Japanese Pronunciation for Communication

Found this online course…I’m not sure how useful it is, but it’s free so I thought I’d share:

It starts March 25, it’s self paced, and it’s free!

About this course

One of the most challenging aspects of learning Japanese is pronunciation.

Most non-native Japanese speakers, whether basic level or advanced, have experienced at least one situation when they were misunderstood or couldn’t share their true feelings because of incorrect pronunciation.

If you are a Japanese learner, anywhere around the world, this language course has been designed to help you improve your pronunciation, and give you confidence in spoken Japanese.

Join Professor Toda at WasedaX to practice your pronunciation, improve your communicative Japanese and become a confident Japanese speaker.





What you’ll learn

Appropriate pronunciation, accent and intonation to improve your communicative Japanese
Different techniques to practice and improve Japanese pronunciation, including “shadowing”
About Japanese culture and society through pronunciation practice

This looks really awesome. I’ll be sure to check it out more in depth and possibly sign up when I get the time. Thanks for sharing!

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From the topic, I thought this was a thread asking how to pronounce “communication”.

It’s れんらく :stuck_out_tongue:

(Or コミュニケーション, if you like.)


I highly recommend it! Did it around a year and a half ago by recommendation of @Syphus. I ended up enrolling a week late and had to rush a bit in the beginning, but I’m really really glad I finished it!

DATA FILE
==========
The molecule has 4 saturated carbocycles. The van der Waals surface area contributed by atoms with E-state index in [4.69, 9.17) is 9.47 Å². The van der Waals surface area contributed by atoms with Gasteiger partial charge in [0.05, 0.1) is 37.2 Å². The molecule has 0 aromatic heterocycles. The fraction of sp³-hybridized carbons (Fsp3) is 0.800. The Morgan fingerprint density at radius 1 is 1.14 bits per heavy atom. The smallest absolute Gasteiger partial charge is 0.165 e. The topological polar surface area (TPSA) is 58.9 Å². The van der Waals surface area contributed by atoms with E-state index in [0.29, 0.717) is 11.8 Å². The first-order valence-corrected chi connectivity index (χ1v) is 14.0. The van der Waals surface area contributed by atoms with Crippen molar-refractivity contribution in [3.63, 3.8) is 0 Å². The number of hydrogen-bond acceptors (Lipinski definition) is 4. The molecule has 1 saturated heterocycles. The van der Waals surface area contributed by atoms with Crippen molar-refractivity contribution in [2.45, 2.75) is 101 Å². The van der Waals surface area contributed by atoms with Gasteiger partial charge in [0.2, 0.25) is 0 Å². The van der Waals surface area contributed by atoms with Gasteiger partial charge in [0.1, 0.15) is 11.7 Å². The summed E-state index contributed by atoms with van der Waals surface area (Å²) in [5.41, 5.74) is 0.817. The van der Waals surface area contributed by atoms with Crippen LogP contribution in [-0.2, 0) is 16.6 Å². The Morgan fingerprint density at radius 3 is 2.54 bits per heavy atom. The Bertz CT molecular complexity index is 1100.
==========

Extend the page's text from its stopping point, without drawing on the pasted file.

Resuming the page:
Besides the main part of the course itself, the team and community were great, and the content about Japanese culture is also very nice (might be good for practicing 読解).

If this isn’t already featured on the resources thread, it should; the course is offered regularly throughout the year.


Nice to hear that, glad I enrolled like 20 days ago^^


Yea the course is good. The one thing that the self-paced one doesn’t have, I believe, is the personal feedback they gave the first time

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I did it last time they offered it as well. It’s SO good!! I thought it was going to be much easier than it was, but it was super worth it and honestly I might enroll again.


nice, that’s pretty exciting. I enrolled for it this time, with the expectation that it wouldn’t be difficult, but now I’m really looking forward to it…

Why would they write the furigana right after the kanji like that


This is a dumb question, so forgive me - is there any reason to get the certificate for it? From what I’m seeing the free course is identical, and just doesn’t include the certificate. Unless I’m misunderstanding, and the fee actually provides you anything extra like instructor feedback. If the two are identical, I’m assuming the certificate isn’t especially valuable as far as resumes go.

The course is the same (the exact same one, not just identical), the thing that you pay for is the certificate.

Do you need to know some Japanese to participate? Or is it fine to be an absolute beginner to join?

In general I would not recommend beginners worry about their accent. It’s better than you get to knowing some Japanese sooner rather than taking longer with a slightly better accent. Also, fixing an accent takes a long time.